Employer-sponsored coverage makes health insurance widespread because individuals are not as concerned that they are personally investing in a “dark hole.” More people with health insurance means there are greater numbers of people in the risk pools and that the overall cost of insurance per person is decreased, resulting in lower health insurance premiums for all. Employer-sponsored health insurance is advantageous when one considers the influence of risk pool expansion causing lower premiums. According to the U.S. Census Bureau in 2010, 16.3% of all people were without health insurance, while 55.3% of people were covered by employment-based health insurance. 30.8% of unemployed laborers in 2010 still received health insurance coverage from their former employers when they most likely would have been unable to afford it on their own otherwise. Clearly, a large majority of the population depends upon employment-based insurance and adds to the risk pool.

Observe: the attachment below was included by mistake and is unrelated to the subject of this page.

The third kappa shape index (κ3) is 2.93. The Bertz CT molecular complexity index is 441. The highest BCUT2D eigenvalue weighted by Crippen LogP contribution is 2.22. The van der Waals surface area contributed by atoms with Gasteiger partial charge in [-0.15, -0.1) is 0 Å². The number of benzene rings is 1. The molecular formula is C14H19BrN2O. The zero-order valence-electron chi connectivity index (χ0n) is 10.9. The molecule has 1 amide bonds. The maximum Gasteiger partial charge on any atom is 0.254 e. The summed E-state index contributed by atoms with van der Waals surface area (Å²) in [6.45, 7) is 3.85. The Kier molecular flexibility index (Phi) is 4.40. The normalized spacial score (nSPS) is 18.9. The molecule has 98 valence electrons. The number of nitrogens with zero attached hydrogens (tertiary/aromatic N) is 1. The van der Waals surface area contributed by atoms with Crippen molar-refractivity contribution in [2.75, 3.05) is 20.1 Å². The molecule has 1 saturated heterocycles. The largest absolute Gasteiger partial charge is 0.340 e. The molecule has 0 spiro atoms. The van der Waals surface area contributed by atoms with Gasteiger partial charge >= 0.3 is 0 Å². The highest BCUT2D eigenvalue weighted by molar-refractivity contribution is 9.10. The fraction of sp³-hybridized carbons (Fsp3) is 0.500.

Employer-sponsored insurance also seems advantageous when one considers the cost of insurance the employee would have incurred had he not purchased it in a group with other employees. Companies are typically able to negotiate lower rates and premiums with insurance companies because of the business monopoly the company delivers to the insurance carrier. Employees would most likely pay a greater quantity for the same level of benefits in the form of a higher premium and/or deductible if they attempted to purchase the same plan without their firm’s backing. There is also intrinsic value in having a pre-setup health insurance plan offered by one’s employer. The amount of effort needed by the employee to compare plans by different insurance companies is minimized because the brunt of the work is primarily shifted to the employer. The employer must deal with the administrative hassles with insurance carriers rather than the employees.